Imagine you’re stopping at a farm stand with the goal of buying local jelly. Which would you be more likely to purchase – a jar on a shelf against the back wall, caught in the shadows, or one on a table near the front, glistening in the sunlight?
Now imagine you’ve made that jelly and in addition to selling it in person you want to sell it online. On the internet, imagery is everything. That’s why, during the recent Thriving Farmer Value-Added Summit, attendees learned about capturing their value-added products through photography and styling tips.
The presenter was Lori Rice, a food and product photographer and writer who works closely with food growers, artisan makers and agriculture boards and councils. She styles and creates photos that capture the journey of food from the producer to the plate. She also offers the CreatingYou family of online courses.
Rice began her career in Cooperative Extension in Kentucky and said she believes she’s now come full circle, showing farmers the type of work she does now. Her goal is to help growers capture the attention of potential customers and the customers they already have to increase sales.
“We often can’t outsource photography, so we have to find ways to do it ourselves. We can also put more of ourselves into the photos we take ourselves,” she said. “These tips are for doing it in a very minimalist way – with only a little gear, maximizing our environment and relying on natural light.”
Still photos are still very important – and growers are never going to not need photos, Rice said. They need them for building websites, for e-commerce sites, for emails, for marketing materials and for publicity and media placement.
Building a photo library – a collection of images taken throughout the lifetime of an agriculture business to use when a photo is needed to promote a product or tell a story – is critical. Rice explained there are three types of photos: standard product shots, styled product shots and shots that tell a story.
A standard shot says “This is what you get.” A styled shot features a little to a lot of added flare, perhaps with multiple packages, that hints at flavor or scent and hints at what’s inside. A story shot focuses not on a label, but on the product being made or used – maybe even where it came from.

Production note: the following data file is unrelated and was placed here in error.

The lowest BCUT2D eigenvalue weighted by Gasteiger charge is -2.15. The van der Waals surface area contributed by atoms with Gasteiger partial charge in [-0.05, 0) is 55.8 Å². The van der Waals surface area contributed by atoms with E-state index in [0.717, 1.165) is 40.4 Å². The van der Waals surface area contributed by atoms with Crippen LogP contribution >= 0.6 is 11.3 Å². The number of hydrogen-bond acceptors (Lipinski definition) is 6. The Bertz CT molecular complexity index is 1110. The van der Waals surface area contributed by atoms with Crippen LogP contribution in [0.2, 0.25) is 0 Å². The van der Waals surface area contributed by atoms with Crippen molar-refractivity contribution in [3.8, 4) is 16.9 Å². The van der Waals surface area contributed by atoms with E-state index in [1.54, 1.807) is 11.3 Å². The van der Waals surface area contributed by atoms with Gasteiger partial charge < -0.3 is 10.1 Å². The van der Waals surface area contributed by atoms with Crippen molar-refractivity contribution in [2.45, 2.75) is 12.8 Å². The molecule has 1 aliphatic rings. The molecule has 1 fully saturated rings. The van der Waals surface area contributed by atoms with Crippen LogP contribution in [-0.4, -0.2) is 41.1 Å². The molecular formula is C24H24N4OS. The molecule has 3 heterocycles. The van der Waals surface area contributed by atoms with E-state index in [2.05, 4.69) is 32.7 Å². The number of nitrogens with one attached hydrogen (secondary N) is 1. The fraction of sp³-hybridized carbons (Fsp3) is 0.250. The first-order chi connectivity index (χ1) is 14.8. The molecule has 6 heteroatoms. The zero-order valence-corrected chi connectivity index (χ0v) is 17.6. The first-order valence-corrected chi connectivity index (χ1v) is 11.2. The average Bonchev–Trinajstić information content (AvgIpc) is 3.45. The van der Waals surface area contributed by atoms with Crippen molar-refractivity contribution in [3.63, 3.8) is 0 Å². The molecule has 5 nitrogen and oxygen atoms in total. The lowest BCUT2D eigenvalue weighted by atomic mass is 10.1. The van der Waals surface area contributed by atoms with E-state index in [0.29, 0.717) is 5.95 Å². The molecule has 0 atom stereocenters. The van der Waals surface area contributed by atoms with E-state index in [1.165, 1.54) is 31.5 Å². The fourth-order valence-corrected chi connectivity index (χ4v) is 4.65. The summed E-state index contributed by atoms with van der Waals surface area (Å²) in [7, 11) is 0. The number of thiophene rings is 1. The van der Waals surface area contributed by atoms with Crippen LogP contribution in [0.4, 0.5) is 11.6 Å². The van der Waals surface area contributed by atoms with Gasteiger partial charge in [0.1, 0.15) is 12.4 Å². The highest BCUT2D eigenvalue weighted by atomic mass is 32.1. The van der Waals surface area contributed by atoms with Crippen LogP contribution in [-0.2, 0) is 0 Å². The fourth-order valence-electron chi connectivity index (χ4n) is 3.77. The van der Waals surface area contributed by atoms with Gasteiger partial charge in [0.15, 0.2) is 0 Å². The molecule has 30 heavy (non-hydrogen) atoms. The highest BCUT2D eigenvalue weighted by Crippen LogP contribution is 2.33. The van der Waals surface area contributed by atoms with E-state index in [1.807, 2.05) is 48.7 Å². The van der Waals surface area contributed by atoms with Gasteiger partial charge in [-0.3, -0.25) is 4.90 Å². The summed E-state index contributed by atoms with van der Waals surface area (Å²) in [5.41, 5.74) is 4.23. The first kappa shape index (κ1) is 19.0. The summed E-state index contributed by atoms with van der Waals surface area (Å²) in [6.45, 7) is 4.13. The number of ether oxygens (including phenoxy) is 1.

Gear needed, regardless of the user of a DSLR or phone camera, includes foam boards (black and white, standard poster board size), pony clamps (one or two per board used) and diffusers or sheer curtains (which help when working in harsh sunlight and in preventing “hot spots” in photos). Clamps will be used near the bottom of the foam boards to hold them upright. Photographs should place a diffuser between the light source and the subject.
A dedicated studio space could be a bit much, but a photography space could just be the corner of room near a natural light source (a window). It could be on table or on the floor, or on different surfaces (vinyl, planks painted white, etc.) or on top of sawhorses. The surface used can help determine the mood of the photo.
Photographers want to control natural light. Light coming from all directions makes for a dull photo. You want directional light from one single direction, so block light from all other directions (using the foam boards or your own body). Remember that it’s easier to add light when editing than it is to remove light that is super bright.
To style a photo, begin by selecting your hero – your main product. The hero spot is where you focus the camera, and for most products that spot is going to be its label. Rice said to obey the rule of thirds, whether shooting horizontal or vertical. (The rule of thirds is a composition guideline that places your subject in the left or right third of an image, leaving the other two-thirds more open.)
“We choose where the viewer starts and then where their gaze travels,” Rice said. “The scene is about moving product and props for what is most appealing, based on your personal preference.”
Remember to capture images from all types of angles for your photo library. Rice suggested creating the most content possible with the time you invest.
For that narrative story shot, photos can begin with the product’s source, such as in the field or a kitchen, and continue on to how the product can be used. For example, if you’re making soap, add a washcloth, a brush, etc., to the photo, Rice said.
She noted other examples for jam. A standard shot would feature just the jar; a styled shot could use fresh berries, with the jar placed on a cutting board next to a linen napkin and a spreader. For a story shot, place the jam on toast, put the spreader in an open jar and place a sealed jar behind it.
“How do you come up with ideas? For each product, ask yourself a series of questions,” Rice said. “What was used to make the product? How would I use it? How would I present it or gift it?” Once you have that inspiration, you can do anything you want.
Rice offers free mini trainings on her website, loririce.com/learn – “Original Food Photography Surfaces for Small Spaces” and “Five Steps to Better Food and Product Photography” – if you want to learn more.
by Courtney Llewellyn